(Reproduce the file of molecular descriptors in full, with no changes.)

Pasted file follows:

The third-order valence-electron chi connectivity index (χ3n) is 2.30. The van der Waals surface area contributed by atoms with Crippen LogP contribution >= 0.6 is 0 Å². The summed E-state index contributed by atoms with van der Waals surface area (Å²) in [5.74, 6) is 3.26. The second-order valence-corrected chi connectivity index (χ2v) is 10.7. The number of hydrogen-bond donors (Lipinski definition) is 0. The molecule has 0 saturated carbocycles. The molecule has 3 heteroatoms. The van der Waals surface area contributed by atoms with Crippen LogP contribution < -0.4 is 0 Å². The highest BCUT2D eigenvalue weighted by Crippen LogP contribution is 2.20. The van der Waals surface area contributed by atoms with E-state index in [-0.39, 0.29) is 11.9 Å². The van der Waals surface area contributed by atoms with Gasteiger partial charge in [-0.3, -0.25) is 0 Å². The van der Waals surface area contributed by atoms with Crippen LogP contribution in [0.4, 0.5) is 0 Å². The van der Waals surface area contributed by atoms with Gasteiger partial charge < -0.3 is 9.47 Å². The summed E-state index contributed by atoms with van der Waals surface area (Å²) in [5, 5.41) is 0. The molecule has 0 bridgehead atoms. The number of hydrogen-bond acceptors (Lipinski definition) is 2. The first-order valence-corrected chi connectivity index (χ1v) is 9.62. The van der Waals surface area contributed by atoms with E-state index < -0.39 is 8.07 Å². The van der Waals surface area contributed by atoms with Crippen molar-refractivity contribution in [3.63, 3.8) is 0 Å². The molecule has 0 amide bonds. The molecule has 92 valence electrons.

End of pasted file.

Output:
The third-order valence-electron chi connectivity index (χ3n) is 2.30. The van der Waals surface area contributed by atoms with Crippen LogP contribution >= 0.6 is 0 Å². The summed E-state index contributed by atoms with van der Waals surface area (Å²) in [5.74, 6) is 3.26. The second-order valence-corrected chi connectivity index (χ2v) is 10.7. The number of hydrogen-bond donors (Lipinski definition) is 0. The molecule has 0 saturated carbocycles. The molecule has 3 heteroatoms. The van der Waals surface area contributed by atoms with Crippen LogP contribution < -0.4 is 0 Å². The highest BCUT2D eigenvalue weighted by Crippen LogP contribution is 2.20. The van der Waals surface area contributed by atoms with E-state index in [-0.39, 0.29) is 11.9 Å². The van der Waals surface area contributed by atoms with Gasteiger partial charge in [-0.3, -0.25) is 0 Å². The van der Waals surface area contributed by atoms with Crippen LogP contribution in [0.4, 0.5) is 0 Å². The van der Waals surface area contributed by atoms with Gasteiger partial charge < -0.3 is 9.47 Å². The summed E-state index contributed by atoms with van der Waals surface area (Å²) in [5, 5.41) is 0. The molecule has 0 bridgehead atoms. The number of hydrogen-bond acceptors (Lipinski definition) is 2. The first-order valence-corrected chi connectivity index (χ1v) is 9.62. The van der Waals surface area contributed by atoms with E-state index < -0.39 is 8.07 Å². The van der Waals surface area contributed by atoms with Crippen molar-refractivity contribution in [3.63, 3.8) is 0 Å². The molecule has 0 amide bonds. The molecule has 92 valence electrons.